‘Lessons Learned’: Reminiscing on childhood adventures of fishing with friends

By Ron Weber | June 6, 2024

  • In Kenosha County, the Kilbourn Road Ditch merges into the Des Plaines River. (Photo by Dan Witte of "The Des Plaines River: Its Story Is Chicago's Story")

In Kenosha County, the Kilbourn Road Ditch merges into the Des Plaines River. (Photo by Dan Witte of "The Des Plaines River: Its Story Is Chicago's Story")

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It’s hard to forget those first tastes of independence as a child, when you embark on adventures with your friends that turn out to be life-altering rites of passage. Writer Ron Weber looks back on one quest he took with his friends in the summer of 1976 in southeast Wisconsin when they were 12-years-old.


On a Kenosha County map, it is known as the Kilbourn Road Ditch. But in my youth, it was the Yukon, the Colorado or many other storied waters. Its muddy water coursed south through the farm fields and woods near my house in Somers, ultimately joining forces with the Des Plaines River. In a world bounded by how far my legs could carry me, it thrilled me when I learned water in this creek would eventually meet the mighty Mississippi and then the sea. Out of a childhood full of adventures, it is one trip there that stands out.

We had planned the trip for the last day of school.  My best friend Mike and I were the instigators of the adventure. We had invited a couple others, John and Tommy, who lived close enough in our rural world to be considered neighbors and therefore invitees to all our games.

This would not be just a fishing trip, but an expedition. Like Magellan, DeSoto and other great explorers we had learned of in school, we were going to explore sections of the creek that lied in the uncharted territory beyond Meyer’s fields.

The excitement on the bus ride home was palpable. Once off the bus, it took only minutes for us to grab our fishing poles and bait and stuff some food and pop into a knapsack.  Our grub included bologna and cheese sandwiches on Wonder bread, an assortment of Hostess treats as well as Coke in 12 ounce glass bottles.

We hurried through the first mile or so. Navigation was entirely by fence line.  We knew we had to go west to find the creek so we turned at the first fence.  Another half mile or so of scattered trees brought us to the end of the fence and Meyer’s field. The fence now turned north and we had a decision to make: follow the relative safety of the fence or break out and go west cross country.

West it was at which we entered a brave new world.  We were 12-year-olds who for the first time were not sure where we were heading.  Each step, each new view expanded our world though soon we would come to realize the world went far beyond the other side of Meyer’s fields. Suddenly through a screen of trees and brush there lay the creek below us. It was no longer the creek I had known and fished for years. Everything about it seemed different, mysterious.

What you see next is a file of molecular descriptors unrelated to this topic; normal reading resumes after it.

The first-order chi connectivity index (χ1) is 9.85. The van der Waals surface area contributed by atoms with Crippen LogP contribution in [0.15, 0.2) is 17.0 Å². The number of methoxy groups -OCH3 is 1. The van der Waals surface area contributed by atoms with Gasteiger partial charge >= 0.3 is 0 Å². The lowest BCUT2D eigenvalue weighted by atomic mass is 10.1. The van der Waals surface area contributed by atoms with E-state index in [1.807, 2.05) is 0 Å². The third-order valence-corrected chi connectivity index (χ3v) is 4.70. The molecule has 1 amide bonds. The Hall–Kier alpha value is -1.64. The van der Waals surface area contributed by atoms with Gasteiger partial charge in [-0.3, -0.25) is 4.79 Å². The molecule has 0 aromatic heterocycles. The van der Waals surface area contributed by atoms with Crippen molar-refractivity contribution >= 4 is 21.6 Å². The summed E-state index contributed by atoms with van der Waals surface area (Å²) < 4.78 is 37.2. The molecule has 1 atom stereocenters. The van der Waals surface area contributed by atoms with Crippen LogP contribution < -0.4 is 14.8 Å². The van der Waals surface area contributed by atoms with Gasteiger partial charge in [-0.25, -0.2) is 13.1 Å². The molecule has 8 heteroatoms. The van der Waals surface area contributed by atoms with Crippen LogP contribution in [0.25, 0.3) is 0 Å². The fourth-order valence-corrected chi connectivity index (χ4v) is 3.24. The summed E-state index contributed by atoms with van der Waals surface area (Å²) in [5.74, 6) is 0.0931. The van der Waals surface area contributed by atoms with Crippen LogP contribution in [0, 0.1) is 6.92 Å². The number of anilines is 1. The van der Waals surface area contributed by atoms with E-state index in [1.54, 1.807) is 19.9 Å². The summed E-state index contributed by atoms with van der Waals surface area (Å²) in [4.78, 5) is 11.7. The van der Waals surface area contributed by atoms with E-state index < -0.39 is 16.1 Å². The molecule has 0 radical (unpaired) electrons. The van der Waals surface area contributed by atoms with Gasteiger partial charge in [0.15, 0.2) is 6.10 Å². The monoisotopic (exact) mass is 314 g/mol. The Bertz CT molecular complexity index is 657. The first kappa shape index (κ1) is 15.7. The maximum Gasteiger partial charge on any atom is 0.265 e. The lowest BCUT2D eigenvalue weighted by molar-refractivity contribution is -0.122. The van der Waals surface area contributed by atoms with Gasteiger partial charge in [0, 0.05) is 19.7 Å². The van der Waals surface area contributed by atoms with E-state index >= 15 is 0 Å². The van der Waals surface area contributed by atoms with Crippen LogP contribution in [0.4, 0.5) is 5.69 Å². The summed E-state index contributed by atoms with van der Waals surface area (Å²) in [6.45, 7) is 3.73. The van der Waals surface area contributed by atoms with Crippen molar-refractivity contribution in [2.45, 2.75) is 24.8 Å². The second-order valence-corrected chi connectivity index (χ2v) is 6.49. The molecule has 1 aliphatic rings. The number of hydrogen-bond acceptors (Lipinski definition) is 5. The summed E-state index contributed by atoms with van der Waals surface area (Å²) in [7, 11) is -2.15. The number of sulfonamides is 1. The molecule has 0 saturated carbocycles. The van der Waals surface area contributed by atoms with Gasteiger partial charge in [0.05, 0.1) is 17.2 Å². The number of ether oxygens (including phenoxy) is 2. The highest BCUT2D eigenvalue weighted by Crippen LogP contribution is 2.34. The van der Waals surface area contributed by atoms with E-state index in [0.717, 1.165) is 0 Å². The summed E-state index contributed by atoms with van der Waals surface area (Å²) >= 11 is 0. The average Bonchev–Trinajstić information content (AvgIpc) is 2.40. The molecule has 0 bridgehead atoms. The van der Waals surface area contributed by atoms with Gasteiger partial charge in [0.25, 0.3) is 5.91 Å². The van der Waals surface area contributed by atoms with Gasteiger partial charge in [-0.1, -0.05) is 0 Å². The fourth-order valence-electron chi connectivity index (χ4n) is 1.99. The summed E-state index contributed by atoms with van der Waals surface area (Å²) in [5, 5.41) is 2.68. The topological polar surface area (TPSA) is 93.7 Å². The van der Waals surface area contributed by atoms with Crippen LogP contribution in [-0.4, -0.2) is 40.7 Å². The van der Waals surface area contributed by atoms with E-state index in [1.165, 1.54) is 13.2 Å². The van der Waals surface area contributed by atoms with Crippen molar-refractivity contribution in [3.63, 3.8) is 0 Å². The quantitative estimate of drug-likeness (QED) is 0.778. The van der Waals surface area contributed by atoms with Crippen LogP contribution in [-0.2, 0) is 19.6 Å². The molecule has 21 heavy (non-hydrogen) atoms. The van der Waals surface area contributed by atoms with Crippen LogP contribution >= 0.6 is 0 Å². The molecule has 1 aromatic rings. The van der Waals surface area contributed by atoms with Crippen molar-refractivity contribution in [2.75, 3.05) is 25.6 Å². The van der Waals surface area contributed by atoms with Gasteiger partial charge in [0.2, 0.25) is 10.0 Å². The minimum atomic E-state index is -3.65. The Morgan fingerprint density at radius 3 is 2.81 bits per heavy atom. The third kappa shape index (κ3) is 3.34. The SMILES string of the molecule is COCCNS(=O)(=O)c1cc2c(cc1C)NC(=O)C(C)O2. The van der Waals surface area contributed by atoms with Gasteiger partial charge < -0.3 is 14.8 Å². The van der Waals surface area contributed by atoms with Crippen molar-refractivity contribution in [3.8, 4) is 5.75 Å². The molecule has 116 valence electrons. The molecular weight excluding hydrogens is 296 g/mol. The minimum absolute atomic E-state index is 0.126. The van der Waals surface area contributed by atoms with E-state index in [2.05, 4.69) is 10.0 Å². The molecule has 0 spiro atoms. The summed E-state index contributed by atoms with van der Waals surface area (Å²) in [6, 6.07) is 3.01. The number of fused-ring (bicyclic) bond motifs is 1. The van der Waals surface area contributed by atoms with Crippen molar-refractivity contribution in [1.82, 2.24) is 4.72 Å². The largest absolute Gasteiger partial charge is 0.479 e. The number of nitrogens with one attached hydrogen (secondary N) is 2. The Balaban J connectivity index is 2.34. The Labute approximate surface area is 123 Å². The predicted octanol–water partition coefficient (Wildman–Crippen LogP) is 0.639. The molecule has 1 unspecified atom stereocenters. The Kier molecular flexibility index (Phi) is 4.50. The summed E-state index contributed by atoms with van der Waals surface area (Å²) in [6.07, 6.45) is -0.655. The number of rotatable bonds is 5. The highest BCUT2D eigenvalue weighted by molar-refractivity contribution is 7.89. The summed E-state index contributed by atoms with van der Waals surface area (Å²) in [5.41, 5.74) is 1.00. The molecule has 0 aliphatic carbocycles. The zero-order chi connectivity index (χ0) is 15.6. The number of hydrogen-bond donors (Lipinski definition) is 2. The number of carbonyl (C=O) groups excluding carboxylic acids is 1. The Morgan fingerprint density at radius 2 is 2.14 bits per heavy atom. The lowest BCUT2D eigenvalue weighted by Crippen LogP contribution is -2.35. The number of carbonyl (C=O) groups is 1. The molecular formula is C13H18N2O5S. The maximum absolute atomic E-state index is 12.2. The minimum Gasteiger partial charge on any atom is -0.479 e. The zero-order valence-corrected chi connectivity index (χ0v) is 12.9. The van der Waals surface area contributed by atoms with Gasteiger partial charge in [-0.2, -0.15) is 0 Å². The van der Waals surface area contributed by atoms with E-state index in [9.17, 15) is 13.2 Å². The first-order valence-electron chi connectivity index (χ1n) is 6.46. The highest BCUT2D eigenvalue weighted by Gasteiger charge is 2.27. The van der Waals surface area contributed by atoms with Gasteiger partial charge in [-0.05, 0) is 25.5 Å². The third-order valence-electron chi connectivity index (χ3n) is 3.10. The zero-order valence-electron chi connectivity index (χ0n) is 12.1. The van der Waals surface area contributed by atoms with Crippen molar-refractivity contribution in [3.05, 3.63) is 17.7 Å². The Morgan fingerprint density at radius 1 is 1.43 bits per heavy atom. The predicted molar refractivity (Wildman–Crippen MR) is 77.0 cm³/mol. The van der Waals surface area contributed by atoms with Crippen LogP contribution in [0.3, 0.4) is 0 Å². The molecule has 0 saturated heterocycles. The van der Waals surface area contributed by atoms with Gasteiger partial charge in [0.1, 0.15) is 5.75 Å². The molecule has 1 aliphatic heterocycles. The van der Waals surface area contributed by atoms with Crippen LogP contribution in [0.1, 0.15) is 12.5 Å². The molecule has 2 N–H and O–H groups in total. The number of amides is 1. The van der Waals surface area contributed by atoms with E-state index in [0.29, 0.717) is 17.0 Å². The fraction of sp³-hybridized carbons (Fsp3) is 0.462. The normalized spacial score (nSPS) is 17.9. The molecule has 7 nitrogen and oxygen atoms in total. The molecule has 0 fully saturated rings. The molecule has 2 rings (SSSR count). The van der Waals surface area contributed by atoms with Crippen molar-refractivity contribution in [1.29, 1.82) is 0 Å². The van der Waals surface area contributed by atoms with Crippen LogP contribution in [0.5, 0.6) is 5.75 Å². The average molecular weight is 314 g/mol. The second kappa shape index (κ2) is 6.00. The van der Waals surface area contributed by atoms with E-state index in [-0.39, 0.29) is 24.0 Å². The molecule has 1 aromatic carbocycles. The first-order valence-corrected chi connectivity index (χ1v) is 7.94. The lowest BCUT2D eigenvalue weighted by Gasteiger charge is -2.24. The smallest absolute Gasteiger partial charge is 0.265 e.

The rest of the trip was somewhat anticlimactic but memorable. We pushed further north pulling an occasional bullhead or carp out of deeper holes. We took a break long enough to sit and eat our food, our conversation turning to baseball, the nuns at school and of course girls.

The setting sun on our backs guided us home.  I would argue we were not the same 12-year-olds that began this journey.  We were growing, pushing boundaries and expanding our horizons. That is what this trip was really all about. There would be many lessons to learn and decisions to make in the next few years. By the start of 7th grade that August John would be plucked from our world forever, his family moving to Michigan. Loss, like change is inevitable. Just one of life’s lessons.

In quiet moments I sometimes find myself thinking of the journey and what lesson learned was most important.  Looking back through the prism of time one thing has become crystal clear. It may take a great deal of money and possessions to be considered wealthy but any 12 year old with a fishing pole, a few friends and a creek or pond on the dawn of summer vacation can know what it means to be rich.  I consider that one of the most valuable lessons I ever learned, much too valuable to ever forget.

Ron Weber

Ron Weber

Ron Weber is a Wisconsin DNR Forester living in Weyerhaeuser. He writes outdoor essays for several Wisconsin publications.

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